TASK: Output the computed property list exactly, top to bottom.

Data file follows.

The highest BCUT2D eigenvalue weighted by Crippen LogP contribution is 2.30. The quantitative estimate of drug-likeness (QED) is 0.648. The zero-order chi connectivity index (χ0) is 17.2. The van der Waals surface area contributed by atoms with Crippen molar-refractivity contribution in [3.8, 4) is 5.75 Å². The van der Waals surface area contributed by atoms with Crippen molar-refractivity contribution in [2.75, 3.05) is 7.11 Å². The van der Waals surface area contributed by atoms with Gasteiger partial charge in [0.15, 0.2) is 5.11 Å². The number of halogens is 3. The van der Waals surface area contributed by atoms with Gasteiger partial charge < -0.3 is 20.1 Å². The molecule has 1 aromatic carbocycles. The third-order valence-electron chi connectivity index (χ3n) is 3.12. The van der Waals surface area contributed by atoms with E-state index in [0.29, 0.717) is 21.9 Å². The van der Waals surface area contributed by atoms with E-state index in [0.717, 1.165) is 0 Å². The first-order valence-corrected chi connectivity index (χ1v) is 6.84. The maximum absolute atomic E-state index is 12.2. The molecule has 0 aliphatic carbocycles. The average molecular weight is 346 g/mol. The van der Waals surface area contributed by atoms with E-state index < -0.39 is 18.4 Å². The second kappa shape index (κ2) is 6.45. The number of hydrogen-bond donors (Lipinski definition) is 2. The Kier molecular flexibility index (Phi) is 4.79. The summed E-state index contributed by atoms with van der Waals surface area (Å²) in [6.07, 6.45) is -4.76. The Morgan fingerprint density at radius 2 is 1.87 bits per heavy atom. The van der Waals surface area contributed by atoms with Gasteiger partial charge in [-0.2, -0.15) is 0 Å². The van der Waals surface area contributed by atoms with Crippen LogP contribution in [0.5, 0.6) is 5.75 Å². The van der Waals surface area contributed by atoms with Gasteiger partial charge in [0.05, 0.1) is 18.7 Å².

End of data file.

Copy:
The highest BCUT2D eigenvalue weighted by Crippen LogP contribution is 2.30. The quantitative estimate of drug-likeness (QED) is 0.648. The zero-order chi connectivity index (χ0) is 17.2. The van der Waals surface area contributed by atoms with Crippen molar-refractivity contribution in [3.8, 4) is 5.75 Å². The van der Waals surface area contributed by atoms with Crippen molar-refractivity contribution in [2.75, 3.05) is 7.11 Å². The van der Waals surface area contributed by atoms with Gasteiger partial charge in [0.15, 0.2) is 5.11 Å². The number of halogens is 3. The van der Waals surface area contributed by atoms with Gasteiger partial charge < -0.3 is 20.1 Å². The molecule has 1 aromatic carbocycles. The third-order valence-electron chi connectivity index (χ3n) is 3.12. The van der Waals surface area contributed by atoms with E-state index in [0.29, 0.717) is 21.9 Å². The van der Waals surface area contributed by atoms with E-state index in [0.717, 1.165) is 0 Å². The first-order valence-corrected chi connectivity index (χ1v) is 6.84. The maximum absolute atomic E-state index is 12.2. The molecule has 0 aliphatic carbocycles. The average molecular weight is 346 g/mol. The van der Waals surface area contributed by atoms with E-state index < -0.39 is 18.4 Å². The second kappa shape index (κ2) is 6.45. The number of hydrogen-bond donors (Lipinski definition) is 2. The Kier molecular flexibility index (Phi) is 4.79. The summed E-state index contributed by atoms with van der Waals surface area (Å²) in [6.07, 6.45) is -4.76. The Morgan fingerprint density at radius 2 is 1.87 bits per heavy atom. The van der Waals surface area contributed by atoms with Gasteiger partial charge in [-0.2, -0.15) is 0 Å². The van der Waals surface area contributed by atoms with Crippen LogP contribution in [0.5, 0.6) is 5.75 Å². The van der Waals surface area contributed by atoms with Gasteiger partial charge in [0.05, 0.1) is 18.7 Å².